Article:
Sunday, September 11, 2011

I remember

September 11, 2011

Yesterday while cleaning out a closet, I ran across a box of old 8mm video cassettes. We haven’t used our old video camera in years because the batteries stopped holding a charge and we could no longer find replacements for it. Since my three youngest girls were fairly young when we used that camera, I knew they had never viewed any of the tapes. We found audio wires and hooked the video camera up directly to the TV. What fun it was to see what the girls looked and sounded like over 10 years ago. We laughed and shared memories that had long been forgotten.

This past week I’ve been preoccupied with other memories of 10 years ago. This is the first time the younger girls have asked questions about what happened on Sept 11, and their questions brought back feelings I haven’t visited in quite awhile. It’s not as if I’ve forgotten. It’s something that comes to mind more often than I probably realize. But as I pulled out the yellowed newspapers and stack of magazines from years ago, a sadness came over me that I thought was long gone. It wasn’t quite the same as it was when the events unfolded that first year. But I felt it again. I remembered being scared. I remembered all the tears I shed. I remember saying goodbye to my husband and not knowing where he was going or if he would come back home. I remember trying to explain to toddlers where their daddy was. I remember not being able to stop watching TV as our soldiers went to war with an unconventional enemy. I remember seeing reports of wives with small children who were burying their soldiers. And I thought, there but for the grace of God go me. We were spared that grief and my husband returned to us. Our country asked us to live our lives and not let terrorism rule us. And so each day for the past 10 years we’ve gotten out of bed every day and tried to do just that.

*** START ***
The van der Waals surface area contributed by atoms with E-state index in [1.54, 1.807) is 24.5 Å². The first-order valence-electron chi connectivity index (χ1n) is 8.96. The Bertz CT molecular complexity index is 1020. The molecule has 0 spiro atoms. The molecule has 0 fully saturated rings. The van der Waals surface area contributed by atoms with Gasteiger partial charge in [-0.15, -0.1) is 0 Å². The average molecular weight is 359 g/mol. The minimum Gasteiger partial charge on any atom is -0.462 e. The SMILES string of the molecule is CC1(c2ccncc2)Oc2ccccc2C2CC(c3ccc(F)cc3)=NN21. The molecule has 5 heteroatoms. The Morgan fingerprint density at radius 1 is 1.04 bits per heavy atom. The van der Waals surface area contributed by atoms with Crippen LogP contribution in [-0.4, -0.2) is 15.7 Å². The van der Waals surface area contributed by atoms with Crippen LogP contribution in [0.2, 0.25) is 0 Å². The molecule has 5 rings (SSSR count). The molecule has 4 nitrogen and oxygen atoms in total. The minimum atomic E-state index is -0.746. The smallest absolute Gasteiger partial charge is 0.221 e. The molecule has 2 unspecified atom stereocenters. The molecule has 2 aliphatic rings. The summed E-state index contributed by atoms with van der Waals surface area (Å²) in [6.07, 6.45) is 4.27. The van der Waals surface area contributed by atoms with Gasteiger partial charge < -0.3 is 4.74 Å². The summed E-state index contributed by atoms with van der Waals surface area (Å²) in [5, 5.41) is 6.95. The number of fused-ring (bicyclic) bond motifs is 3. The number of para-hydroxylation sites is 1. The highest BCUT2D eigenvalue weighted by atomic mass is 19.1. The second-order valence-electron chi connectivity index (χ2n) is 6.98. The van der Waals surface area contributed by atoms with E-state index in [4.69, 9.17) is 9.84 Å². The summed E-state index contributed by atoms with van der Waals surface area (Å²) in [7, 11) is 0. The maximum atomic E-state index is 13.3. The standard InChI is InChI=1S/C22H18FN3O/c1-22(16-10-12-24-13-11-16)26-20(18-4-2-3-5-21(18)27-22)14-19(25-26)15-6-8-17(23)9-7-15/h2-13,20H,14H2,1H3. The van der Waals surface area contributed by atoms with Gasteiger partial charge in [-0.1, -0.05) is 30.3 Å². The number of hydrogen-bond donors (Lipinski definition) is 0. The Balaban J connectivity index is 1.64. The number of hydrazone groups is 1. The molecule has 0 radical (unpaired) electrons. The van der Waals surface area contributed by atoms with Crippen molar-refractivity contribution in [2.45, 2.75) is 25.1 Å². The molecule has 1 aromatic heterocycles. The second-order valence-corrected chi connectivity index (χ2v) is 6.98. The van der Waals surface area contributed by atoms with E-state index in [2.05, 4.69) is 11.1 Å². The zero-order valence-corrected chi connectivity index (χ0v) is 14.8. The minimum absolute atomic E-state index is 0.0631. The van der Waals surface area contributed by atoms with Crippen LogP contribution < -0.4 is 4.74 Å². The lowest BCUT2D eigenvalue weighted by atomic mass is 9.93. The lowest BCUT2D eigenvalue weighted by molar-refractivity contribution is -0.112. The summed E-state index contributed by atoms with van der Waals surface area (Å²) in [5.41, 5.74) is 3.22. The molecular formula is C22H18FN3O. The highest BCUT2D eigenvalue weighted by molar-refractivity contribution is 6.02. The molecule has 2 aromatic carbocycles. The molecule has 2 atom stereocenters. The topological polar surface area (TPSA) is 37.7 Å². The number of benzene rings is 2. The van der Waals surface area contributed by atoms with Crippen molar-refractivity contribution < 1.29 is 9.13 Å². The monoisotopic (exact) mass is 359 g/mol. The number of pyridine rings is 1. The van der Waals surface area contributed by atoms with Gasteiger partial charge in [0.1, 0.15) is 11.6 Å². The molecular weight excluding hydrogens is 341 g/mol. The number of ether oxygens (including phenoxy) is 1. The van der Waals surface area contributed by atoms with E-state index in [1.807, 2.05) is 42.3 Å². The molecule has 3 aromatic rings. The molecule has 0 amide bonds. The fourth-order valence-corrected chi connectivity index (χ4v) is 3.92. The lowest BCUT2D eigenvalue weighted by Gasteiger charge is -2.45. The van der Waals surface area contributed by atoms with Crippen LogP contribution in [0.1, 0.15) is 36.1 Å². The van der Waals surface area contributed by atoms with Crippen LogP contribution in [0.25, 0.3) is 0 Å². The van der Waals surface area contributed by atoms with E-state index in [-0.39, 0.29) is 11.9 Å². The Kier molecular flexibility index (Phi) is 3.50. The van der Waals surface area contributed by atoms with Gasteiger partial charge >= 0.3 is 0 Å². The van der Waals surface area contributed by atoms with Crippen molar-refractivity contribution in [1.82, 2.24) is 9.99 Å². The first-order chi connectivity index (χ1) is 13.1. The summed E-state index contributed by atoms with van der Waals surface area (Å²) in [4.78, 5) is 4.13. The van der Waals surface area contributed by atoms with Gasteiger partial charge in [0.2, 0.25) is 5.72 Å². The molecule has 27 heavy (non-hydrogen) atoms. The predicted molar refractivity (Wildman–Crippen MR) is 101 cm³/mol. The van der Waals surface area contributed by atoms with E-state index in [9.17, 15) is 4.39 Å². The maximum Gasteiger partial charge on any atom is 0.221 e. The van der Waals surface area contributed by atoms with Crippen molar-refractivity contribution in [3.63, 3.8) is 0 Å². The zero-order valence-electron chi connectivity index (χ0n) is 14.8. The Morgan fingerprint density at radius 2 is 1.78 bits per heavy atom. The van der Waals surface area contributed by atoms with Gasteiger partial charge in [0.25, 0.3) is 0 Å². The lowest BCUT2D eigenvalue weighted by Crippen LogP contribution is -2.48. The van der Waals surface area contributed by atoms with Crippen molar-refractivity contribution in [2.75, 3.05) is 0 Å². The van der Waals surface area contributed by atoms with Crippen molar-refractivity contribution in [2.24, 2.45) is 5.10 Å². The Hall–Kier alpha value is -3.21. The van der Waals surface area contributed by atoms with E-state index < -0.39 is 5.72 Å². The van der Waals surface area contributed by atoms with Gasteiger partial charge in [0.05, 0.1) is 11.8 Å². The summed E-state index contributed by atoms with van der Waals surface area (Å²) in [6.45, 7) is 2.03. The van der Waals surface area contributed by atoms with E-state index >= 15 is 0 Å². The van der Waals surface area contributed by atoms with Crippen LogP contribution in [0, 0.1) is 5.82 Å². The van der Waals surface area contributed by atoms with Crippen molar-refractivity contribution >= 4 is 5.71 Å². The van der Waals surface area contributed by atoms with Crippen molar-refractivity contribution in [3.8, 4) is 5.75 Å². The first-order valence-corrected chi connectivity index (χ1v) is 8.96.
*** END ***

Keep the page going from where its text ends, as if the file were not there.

I am happy that my youngest girls don’t remember how it felt to survive 9/11. It’s a sadness I hope they never have to endure. I will probably answer more questions in the coming years and try to help them understand what it was like. But I think for them it will always be similar to watching part of their childhood unfold on those old video tapes. They know it was real but they have no memory of it.

God bless all of those who died that day on the three planes and in the buildings that were hit, the firefighters and rescue workers, the people of New York, our soldiers and their families.


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